Remember Sway? It’s a recent addition to Microsoft’s Office suite, blending together note taking, presenting, and now, collaboration. The software is notable in that it was launched first in-browser, a step away from the traditional, desktop-focused Office apps like Word and Excel.
Sway was opened to the general public in December of 2014. At the time, Microsoft noted that it had picked up a million unique visitors to Sway’s website, and 175,000 “requests to join.” Presumably those figures are now far surpassed. I’ve asked Microsoft for refreshed numbers, and will update this post when I hear back from the firm.
TechCrunch has kept an eye on Sway since its introduction because it’s a new page of sorts for the Office crew — if you were going to build a new Office product, what would it be? Microsoft seems comfortable with Sway sitting somewhere on a cloud, in between the use-cases of Word, and Power Point.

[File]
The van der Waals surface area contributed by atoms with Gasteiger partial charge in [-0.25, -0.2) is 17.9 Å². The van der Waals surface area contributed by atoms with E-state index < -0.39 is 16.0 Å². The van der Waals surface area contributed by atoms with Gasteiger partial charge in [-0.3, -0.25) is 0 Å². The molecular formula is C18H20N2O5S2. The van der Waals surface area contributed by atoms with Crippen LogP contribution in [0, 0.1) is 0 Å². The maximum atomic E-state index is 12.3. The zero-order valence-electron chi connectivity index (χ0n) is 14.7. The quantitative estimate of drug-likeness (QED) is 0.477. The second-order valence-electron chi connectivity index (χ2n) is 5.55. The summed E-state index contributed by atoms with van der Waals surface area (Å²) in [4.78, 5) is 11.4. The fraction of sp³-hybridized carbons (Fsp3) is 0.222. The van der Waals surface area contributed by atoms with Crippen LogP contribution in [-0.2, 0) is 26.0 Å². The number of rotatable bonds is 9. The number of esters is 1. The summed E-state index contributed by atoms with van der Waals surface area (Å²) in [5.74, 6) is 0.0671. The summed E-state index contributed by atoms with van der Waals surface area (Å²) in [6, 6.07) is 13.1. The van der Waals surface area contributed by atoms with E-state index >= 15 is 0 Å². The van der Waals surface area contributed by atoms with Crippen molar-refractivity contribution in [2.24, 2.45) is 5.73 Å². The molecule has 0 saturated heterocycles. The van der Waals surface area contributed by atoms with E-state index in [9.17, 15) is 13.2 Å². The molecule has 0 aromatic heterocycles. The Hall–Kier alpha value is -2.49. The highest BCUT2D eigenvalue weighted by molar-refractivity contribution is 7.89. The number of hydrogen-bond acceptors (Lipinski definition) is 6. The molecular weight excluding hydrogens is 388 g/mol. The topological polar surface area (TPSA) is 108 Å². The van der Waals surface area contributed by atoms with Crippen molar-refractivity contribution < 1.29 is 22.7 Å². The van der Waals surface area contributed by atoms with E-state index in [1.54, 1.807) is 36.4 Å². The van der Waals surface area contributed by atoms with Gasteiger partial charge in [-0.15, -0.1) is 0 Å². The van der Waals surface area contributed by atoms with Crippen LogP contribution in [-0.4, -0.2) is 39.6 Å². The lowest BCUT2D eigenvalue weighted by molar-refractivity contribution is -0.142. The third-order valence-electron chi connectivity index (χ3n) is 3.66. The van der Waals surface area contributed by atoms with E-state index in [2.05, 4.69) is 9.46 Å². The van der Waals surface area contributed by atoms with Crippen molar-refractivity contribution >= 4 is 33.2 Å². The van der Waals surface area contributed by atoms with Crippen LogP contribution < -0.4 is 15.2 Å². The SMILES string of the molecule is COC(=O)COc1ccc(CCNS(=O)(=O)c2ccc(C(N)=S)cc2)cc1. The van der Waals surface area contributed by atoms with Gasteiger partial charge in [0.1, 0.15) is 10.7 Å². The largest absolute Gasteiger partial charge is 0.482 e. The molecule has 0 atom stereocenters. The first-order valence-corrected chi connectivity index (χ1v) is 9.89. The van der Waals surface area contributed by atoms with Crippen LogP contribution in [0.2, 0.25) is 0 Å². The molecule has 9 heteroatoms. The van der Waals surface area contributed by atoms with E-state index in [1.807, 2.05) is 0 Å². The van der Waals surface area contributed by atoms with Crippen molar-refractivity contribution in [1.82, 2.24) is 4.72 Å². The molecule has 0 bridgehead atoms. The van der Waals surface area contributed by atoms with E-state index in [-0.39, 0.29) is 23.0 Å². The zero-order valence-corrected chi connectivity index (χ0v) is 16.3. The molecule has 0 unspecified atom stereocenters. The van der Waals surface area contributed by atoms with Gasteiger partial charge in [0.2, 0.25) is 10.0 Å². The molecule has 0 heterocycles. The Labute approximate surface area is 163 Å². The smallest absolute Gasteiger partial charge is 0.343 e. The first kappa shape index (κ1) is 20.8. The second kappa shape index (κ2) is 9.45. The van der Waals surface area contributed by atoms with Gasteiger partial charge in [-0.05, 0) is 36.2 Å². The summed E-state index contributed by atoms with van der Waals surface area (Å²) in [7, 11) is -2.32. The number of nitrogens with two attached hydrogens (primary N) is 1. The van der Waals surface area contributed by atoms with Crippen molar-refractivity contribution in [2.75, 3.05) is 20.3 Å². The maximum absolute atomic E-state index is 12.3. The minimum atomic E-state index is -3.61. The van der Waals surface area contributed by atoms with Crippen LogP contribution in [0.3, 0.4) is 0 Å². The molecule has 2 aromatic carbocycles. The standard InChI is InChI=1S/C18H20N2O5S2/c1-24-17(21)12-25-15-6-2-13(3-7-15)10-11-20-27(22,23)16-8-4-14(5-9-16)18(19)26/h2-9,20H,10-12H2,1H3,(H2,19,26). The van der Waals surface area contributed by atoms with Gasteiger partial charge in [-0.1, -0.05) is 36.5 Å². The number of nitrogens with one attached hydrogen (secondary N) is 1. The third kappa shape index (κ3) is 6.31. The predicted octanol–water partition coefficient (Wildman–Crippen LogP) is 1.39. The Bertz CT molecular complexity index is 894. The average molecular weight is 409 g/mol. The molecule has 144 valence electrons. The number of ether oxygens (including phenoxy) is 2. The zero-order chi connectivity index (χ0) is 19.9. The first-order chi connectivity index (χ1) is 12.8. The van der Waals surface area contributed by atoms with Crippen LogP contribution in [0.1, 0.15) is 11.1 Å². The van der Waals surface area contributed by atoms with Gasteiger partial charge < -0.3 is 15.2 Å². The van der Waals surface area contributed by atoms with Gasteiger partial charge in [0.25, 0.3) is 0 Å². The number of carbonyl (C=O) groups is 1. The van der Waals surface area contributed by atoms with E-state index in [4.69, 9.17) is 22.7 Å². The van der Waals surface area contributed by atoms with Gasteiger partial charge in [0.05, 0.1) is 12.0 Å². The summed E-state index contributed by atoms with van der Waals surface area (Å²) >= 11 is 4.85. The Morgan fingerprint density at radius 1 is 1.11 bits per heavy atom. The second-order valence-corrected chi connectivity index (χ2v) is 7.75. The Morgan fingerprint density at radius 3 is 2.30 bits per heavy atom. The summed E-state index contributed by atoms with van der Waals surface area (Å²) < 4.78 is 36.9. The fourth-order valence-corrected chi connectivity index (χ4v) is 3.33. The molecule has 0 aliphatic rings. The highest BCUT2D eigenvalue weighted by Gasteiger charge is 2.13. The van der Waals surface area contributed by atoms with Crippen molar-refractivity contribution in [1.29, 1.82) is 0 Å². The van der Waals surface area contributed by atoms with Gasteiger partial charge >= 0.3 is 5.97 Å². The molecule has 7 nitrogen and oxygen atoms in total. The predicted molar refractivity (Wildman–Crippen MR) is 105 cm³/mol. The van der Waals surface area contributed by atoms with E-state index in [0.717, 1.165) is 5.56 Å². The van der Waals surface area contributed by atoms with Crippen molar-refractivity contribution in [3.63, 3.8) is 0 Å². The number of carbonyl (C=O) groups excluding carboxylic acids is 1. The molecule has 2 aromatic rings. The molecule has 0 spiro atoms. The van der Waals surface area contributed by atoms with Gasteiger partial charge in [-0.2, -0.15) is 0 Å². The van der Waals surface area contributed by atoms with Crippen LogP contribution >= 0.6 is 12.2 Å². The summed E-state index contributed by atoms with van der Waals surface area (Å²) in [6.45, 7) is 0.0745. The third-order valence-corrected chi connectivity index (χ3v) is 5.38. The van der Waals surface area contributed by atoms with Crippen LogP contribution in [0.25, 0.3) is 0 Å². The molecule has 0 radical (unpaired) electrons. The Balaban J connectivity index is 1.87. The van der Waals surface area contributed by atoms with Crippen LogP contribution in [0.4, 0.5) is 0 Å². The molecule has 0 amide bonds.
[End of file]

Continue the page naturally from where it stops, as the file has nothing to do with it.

Also out today is the ability to copy Sways, so that you can have a version of your own. That will be useful among groups, when people might want to preserve a specific version or the like for later use.
Microsoft lagged behind Google in bringing real-time collaboration to its productivity tools, and has yet to finish the project. It’s good, therefore, to see the company keep the work moving forward.